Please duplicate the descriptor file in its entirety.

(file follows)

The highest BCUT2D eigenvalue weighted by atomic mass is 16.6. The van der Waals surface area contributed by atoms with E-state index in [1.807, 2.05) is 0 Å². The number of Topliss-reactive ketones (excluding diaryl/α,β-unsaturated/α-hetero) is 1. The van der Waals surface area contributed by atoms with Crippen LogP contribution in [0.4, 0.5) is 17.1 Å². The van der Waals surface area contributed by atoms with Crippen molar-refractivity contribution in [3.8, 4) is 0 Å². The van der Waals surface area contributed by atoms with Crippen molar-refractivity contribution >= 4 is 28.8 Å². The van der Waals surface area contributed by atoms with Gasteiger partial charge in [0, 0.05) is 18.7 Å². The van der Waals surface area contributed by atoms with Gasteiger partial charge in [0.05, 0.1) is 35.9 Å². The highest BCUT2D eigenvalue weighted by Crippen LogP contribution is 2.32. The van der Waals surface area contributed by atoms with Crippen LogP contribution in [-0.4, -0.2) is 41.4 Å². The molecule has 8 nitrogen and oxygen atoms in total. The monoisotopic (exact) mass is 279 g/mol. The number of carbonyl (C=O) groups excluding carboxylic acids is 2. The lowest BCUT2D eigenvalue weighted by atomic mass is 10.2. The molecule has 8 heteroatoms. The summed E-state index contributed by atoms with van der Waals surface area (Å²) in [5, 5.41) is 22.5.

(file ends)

The highest BCUT2D eigenvalue weighted by atomic mass is 16.6. The van der Waals surface area contributed by atoms with E-state index in [1.807, 2.05) is 0 Å². The number of Topliss-reactive ketones (excluding diaryl/α,β-unsaturated/α-hetero) is 1. The van der Waals surface area contributed by atoms with Crippen LogP contribution in [0.4, 0.5) is 17.1 Å². The van der Waals surface area contributed by atoms with Crippen molar-refractivity contribution in [3.8, 4) is 0 Å². The van der Waals surface area contributed by atoms with Crippen molar-refractivity contribution >= 4 is 28.8 Å². The van der Waals surface area contributed by atoms with Gasteiger partial charge in [0, 0.05) is 18.7 Å². The van der Waals surface area contributed by atoms with Gasteiger partial charge in [0.05, 0.1) is 35.9 Å². The highest BCUT2D eigenvalue weighted by Crippen LogP contribution is 2.32. The van der Waals surface area contributed by atoms with Crippen LogP contribution in [-0.4, -0.2) is 41.4 Å². The molecule has 8 nitrogen and oxygen atoms in total. The monoisotopic (exact) mass is 279 g/mol. The number of carbonyl (C=O) groups excluding carboxylic acids is 2. The lowest BCUT2D eigenvalue weighted by atomic mass is 10.2. The molecule has 8 heteroatoms. The summed E-state index contributed by atoms with van der Waals surface area (Å²) in [5, 5.41) is 22.5.